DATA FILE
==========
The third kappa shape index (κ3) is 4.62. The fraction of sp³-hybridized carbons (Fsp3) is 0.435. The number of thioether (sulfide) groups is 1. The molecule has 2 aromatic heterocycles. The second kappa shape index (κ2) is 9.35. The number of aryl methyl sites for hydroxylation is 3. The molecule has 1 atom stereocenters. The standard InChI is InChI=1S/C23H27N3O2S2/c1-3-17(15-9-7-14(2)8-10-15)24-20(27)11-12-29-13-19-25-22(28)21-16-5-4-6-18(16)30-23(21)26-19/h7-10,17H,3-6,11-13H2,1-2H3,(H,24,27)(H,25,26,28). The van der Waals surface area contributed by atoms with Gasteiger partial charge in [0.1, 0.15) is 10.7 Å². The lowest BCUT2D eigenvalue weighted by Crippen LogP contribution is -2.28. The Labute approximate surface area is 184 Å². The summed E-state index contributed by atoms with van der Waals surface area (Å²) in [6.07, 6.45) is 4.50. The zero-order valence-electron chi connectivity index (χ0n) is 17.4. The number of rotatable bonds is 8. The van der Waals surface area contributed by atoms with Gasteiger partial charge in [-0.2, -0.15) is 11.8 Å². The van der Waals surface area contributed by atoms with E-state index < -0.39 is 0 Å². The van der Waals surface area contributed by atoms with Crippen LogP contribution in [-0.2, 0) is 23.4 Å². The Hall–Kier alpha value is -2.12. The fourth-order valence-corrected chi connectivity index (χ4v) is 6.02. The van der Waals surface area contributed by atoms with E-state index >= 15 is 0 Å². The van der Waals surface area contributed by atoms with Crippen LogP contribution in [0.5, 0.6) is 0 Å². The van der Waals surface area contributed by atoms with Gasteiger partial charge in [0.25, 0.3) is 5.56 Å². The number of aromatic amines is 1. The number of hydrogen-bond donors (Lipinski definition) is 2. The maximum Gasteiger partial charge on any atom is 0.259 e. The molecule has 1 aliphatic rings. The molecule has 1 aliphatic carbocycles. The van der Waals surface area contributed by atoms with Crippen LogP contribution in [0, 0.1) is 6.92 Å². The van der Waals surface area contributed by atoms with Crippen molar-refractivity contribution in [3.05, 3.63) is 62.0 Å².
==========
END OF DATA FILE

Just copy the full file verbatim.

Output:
The third kappa shape index (κ3) is 4.62. The fraction of sp³-hybridized carbons (Fsp3) is 0.435. The number of thioether (sulfide) groups is 1. The molecule has 2 aromatic heterocycles. The second kappa shape index (κ2) is 9.35. The number of aryl methyl sites for hydroxylation is 3. The molecule has 1 atom stereocenters. The standard InChI is InChI=1S/C23H27N3O2S2/c1-3-17(15-9-7-14(2)8-10-15)24-20(27)11-12-29-13-19-25-22(28)21-16-5-4-6-18(16)30-23(21)26-19/h7-10,17H,3-6,11-13H2,1-2H3,(H,24,27)(H,25,26,28). The van der Waals surface area contributed by atoms with Gasteiger partial charge in [0.1, 0.15) is 10.7 Å². The lowest BCUT2D eigenvalue weighted by Crippen LogP contribution is -2.28. The Labute approximate surface area is 184 Å². The summed E-state index contributed by atoms with van der Waals surface area (Å²) in [6.07, 6.45) is 4.50. The zero-order valence-electron chi connectivity index (χ0n) is 17.4. The number of rotatable bonds is 8. The van der Waals surface area contributed by atoms with Gasteiger partial charge in [-0.2, -0.15) is 11.8 Å². The van der Waals surface area contributed by atoms with E-state index < -0.39 is 0 Å². The van der Waals surface area contributed by atoms with Crippen LogP contribution in [-0.2, 0) is 23.4 Å². The Hall–Kier alpha value is -2.12. The fourth-order valence-corrected chi connectivity index (χ4v) is 6.02. The van der Waals surface area contributed by atoms with E-state index >= 15 is 0 Å². The van der Waals surface area contributed by atoms with Crippen LogP contribution in [0.5, 0.6) is 0 Å². The van der Waals surface area contributed by atoms with Gasteiger partial charge in [0.25, 0.3) is 5.56 Å². The number of aromatic amines is 1. The number of hydrogen-bond donors (Lipinski definition) is 2. The maximum Gasteiger partial charge on any atom is 0.259 e. The molecule has 1 aliphatic rings. The molecule has 1 aliphatic carbocycles. The van der Waals surface area contributed by atoms with Crippen LogP contribution in [0, 0.1) is 6.92 Å². The van der Waals surface area contributed by atoms with Crippen molar-refractivity contribution in [3.05, 3.63) is 62.0 Å².